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President’s American Manufacturing Council Down To CEO Of Shoe Carnival

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Nation Instinctively Forms Breadline

In Philadelphia, thousands ambled into line, guided there by an unseen hand, unable to explain why.
In Philadelphia, thousands ambled into line, guided there by an unseen hand, unable to explain why.

NEW YORK—Drawn by a strange force they could neither resist nor describe, millions of Americans reportedly dropped what they were doing Tuesday and, acting as if by instinct alone, gathered into one massive nationwide breadline.

According to witnesses, citizens across the country exited their homes in near unison, leaving behind growing stacks of bills, empty kitchen cupboards, and what was once a life of comfort to form the spontaneous, 2,000-mile-long queue.

Millions of Americans reported a spontaneous fear of "the long, cruel winter to come."

"Grab your coats," uttered Michigan resident and mother of four Margaret Hochschild, who, along with her husband, was laid off more than three months ago. "Children, grab your coats and follow Mommy. We're going out now."

The mysterious line, which currently stretches across seven states, first took shape around 8 a.m., when former Pennsylvania steel worker Gerald Wilkins stood up from his porch and, without saying a word, walked to the corner of Douglas Street and Maple Avenue.

Since then, hundreds of thousands of Americans have followed in Wilkins' path, their feet suddenly carrying them to a destination they knew not.

"I was on the phone with my bank when it happened," said Dennis Weinback, an out-of-work school teacher from Alabama who has already made 85 cents selling wooden pencils to others in line. "I just put down the receiver, got dressed, and walked out the front door."

Added Weinback, "I don't really remember it, but I must have also made a trip to the attic, because I was wearing my grandfather's old tweed jacket when I got here."

In the hours since the breadline formed, a number of unexpected and vaguely familiar events have taken place. Shortly after 10 a.m., three men slowly approached a nearby trash can, filled it with old newspaper, and lit a fire to warm their weary hands. Minutes later, observers reported seeing several women, suddenly overcome with inexplicable sorrow, pull their children close to the warmth of their breast.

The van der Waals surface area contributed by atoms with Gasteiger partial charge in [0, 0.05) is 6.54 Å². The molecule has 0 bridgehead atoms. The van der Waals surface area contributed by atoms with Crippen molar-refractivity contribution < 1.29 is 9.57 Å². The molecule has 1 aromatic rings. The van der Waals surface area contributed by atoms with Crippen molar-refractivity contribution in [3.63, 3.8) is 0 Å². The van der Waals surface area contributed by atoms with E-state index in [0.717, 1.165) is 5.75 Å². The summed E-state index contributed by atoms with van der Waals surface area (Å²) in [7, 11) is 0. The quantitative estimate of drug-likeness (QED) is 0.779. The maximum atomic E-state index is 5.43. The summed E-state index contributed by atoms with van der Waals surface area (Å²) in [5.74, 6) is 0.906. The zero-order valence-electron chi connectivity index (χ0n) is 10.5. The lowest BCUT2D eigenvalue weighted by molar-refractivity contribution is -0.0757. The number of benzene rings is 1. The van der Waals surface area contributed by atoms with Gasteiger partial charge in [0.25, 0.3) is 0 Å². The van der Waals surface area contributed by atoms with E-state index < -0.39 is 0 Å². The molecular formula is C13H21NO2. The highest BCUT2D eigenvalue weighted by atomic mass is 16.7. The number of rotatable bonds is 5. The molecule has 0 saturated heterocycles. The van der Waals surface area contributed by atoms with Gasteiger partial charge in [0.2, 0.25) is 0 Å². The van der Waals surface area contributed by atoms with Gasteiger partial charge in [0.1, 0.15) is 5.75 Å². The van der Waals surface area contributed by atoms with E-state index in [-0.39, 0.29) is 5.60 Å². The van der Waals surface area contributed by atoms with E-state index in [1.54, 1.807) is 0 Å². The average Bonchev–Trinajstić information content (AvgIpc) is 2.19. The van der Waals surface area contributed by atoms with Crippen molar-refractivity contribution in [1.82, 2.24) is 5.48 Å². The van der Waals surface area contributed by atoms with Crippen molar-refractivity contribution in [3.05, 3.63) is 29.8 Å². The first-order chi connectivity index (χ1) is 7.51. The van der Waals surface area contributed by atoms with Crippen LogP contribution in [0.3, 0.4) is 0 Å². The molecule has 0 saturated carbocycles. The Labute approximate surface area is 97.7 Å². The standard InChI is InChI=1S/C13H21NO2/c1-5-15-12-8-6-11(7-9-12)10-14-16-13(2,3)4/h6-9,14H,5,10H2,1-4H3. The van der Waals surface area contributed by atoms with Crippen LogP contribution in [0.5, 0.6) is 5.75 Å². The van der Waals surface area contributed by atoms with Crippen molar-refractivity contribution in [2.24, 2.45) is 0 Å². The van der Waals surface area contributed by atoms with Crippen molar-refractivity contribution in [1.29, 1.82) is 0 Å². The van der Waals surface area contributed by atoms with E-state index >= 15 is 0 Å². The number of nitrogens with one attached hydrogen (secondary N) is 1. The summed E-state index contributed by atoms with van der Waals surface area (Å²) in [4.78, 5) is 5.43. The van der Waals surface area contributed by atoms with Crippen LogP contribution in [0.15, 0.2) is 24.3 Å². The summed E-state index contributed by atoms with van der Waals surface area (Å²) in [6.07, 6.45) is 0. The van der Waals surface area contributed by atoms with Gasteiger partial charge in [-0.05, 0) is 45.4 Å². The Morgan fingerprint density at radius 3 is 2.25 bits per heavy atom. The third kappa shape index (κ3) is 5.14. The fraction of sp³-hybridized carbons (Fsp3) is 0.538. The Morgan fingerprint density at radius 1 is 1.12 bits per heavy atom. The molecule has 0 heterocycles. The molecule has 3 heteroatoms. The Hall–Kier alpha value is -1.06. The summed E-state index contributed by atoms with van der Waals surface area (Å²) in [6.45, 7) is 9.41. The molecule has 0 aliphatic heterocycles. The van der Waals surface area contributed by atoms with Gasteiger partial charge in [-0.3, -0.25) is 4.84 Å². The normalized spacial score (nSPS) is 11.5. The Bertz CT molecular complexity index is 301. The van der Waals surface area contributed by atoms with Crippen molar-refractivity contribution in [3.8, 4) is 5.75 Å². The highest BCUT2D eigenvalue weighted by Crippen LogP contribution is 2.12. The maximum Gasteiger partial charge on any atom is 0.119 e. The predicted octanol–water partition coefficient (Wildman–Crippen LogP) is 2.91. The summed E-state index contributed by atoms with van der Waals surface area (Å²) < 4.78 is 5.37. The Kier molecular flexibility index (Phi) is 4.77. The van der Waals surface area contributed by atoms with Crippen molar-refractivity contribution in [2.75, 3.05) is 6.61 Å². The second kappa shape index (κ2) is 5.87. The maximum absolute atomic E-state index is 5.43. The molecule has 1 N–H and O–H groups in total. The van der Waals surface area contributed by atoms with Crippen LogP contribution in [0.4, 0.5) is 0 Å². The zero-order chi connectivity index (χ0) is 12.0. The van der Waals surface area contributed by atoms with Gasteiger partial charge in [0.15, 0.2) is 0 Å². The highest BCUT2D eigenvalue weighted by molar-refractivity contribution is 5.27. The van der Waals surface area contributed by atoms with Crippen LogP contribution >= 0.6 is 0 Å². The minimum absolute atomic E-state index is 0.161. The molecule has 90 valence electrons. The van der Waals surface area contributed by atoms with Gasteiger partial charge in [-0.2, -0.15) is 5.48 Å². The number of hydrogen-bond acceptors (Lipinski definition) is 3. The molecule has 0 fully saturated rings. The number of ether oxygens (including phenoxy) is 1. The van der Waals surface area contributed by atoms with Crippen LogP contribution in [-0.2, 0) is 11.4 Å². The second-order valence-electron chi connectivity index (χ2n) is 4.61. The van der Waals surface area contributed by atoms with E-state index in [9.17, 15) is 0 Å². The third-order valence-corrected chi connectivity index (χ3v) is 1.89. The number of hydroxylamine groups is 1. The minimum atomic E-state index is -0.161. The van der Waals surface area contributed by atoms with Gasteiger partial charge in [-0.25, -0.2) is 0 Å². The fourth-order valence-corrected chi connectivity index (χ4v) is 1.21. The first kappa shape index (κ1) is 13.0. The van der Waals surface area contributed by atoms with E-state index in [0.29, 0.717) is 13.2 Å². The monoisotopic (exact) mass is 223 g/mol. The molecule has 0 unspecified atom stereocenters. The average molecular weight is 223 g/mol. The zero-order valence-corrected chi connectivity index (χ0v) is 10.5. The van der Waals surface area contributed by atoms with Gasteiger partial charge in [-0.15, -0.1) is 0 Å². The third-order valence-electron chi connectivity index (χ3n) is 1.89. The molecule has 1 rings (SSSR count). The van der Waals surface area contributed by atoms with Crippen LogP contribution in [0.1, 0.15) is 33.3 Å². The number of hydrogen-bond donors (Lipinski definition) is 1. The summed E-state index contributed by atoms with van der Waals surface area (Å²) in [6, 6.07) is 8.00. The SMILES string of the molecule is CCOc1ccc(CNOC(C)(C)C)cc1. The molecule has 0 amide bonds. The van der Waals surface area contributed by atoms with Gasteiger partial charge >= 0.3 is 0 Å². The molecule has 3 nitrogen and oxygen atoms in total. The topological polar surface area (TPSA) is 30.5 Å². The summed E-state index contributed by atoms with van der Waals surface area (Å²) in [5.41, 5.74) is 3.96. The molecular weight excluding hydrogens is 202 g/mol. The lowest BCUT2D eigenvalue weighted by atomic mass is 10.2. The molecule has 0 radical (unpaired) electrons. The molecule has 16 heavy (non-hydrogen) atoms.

The first few bars of a wistful folk song, cries from a hungry infant, and the tense, frightened whispers of "rations" were also heard at this time.

"What's happening to us?" California resident Rebecca Baker said after glimpsing a group of investment bankers leaning against a broken-down jalopy, their suit pants rolled up to the calf and their feet muddied and bare. "Why…why is that man carrying a bindle?"

Stretching past abandoned car factories, repossessed farms gone to seed, and shuttered strip malls, the lengthy breadline isn’t the only new development across the country. In Detroit, giant vats of soup have been carried out and onto the streets—the scent of thinned-out broth jogging a kind of distant memory. Meanwhile in St. Louis, volunteers have been sent door to door, collecting scrap metal and old nylon stockings in support of the war effort overseas.

Early reports indicate that scarlet fever has also broken out in a number of U.S. cities, including New Orleans, Atlanta, and Jackson, MS.

"Will work for food! Will work for food!" cried unshaven Arizona resident Ed Gallagher, who, upon waking this morning, intuitively put on a sandwich board, rinsed his face in a pail of water, and started wandering the streets in search of work. "Have graphic design experience! Will work for food!"

"We've lost everything," said Janice Mann, an Iowa native, who watched helplessly as dozens of so-called Bushvilles sprung up across her state. "The land, the house—it's all gone. They say this could last an entire decade. That it's going to get worse before it gets any better."

At press time, nearly 250 million Americans had found themselves waiting in line for bread. Though few could explain how they wound up huddled together in the cold, clad in threadbare fedoras and fingerless black gloves, others seemed less surprised.

"I told 'em it was coming," said 97-year-old Wyoming man Howard MacGregor. "They didn't listen to me, oh, no, but I tolds them. I did."

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